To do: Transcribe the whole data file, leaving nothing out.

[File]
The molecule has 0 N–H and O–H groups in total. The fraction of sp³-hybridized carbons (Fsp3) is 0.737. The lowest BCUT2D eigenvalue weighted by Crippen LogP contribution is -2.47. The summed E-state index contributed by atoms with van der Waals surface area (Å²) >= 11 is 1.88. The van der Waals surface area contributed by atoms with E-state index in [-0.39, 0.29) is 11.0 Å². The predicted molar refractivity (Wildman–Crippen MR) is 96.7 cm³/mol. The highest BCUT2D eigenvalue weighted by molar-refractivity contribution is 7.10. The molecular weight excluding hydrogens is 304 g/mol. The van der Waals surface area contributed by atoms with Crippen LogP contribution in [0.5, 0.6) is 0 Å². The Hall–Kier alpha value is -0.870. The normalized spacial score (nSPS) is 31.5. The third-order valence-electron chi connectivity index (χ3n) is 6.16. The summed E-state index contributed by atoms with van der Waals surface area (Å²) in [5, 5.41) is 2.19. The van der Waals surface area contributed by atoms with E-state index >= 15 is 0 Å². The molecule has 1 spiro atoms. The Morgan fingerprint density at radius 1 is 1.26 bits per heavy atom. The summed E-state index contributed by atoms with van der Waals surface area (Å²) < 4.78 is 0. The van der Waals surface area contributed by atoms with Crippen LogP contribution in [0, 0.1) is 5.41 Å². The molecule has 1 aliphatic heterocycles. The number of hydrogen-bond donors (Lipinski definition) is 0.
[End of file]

The molecule has 0 N–H and O–H groups in total. The fraction of sp³-hybridized carbons (Fsp3) is 0.737. The lowest BCUT2D eigenvalue weighted by Crippen LogP contribution is -2.47. The summed E-state index contributed by atoms with van der Waals surface area (Å²) >= 11 is 1.88. The van der Waals surface area contributed by atoms with E-state index in [-0.39, 0.29) is 11.0 Å². The predicted molar refractivity (Wildman–Crippen MR) is 96.7 cm³/mol. The highest BCUT2D eigenvalue weighted by molar-refractivity contribution is 7.10. The molecular weight excluding hydrogens is 304 g/mol. The van der Waals surface area contributed by atoms with Crippen LogP contribution in [0.5, 0.6) is 0 Å². The Hall–Kier alpha value is -0.870. The normalized spacial score (nSPS) is 31.5. The third-order valence-electron chi connectivity index (χ3n) is 6.16. The summed E-state index contributed by atoms with van der Waals surface area (Å²) in [5, 5.41) is 2.19. The van der Waals surface area contributed by atoms with E-state index >= 15 is 0 Å². The molecule has 1 spiro atoms. The Morgan fingerprint density at radius 1 is 1.26 bits per heavy atom. The summed E-state index contributed by atoms with van der Waals surface area (Å²) < 4.78 is 0. The van der Waals surface area contributed by atoms with Crippen LogP contribution in [0, 0.1) is 5.41 Å². The molecule has 1 aliphatic heterocycles. The number of hydrogen-bond donors (Lipinski definition) is 0.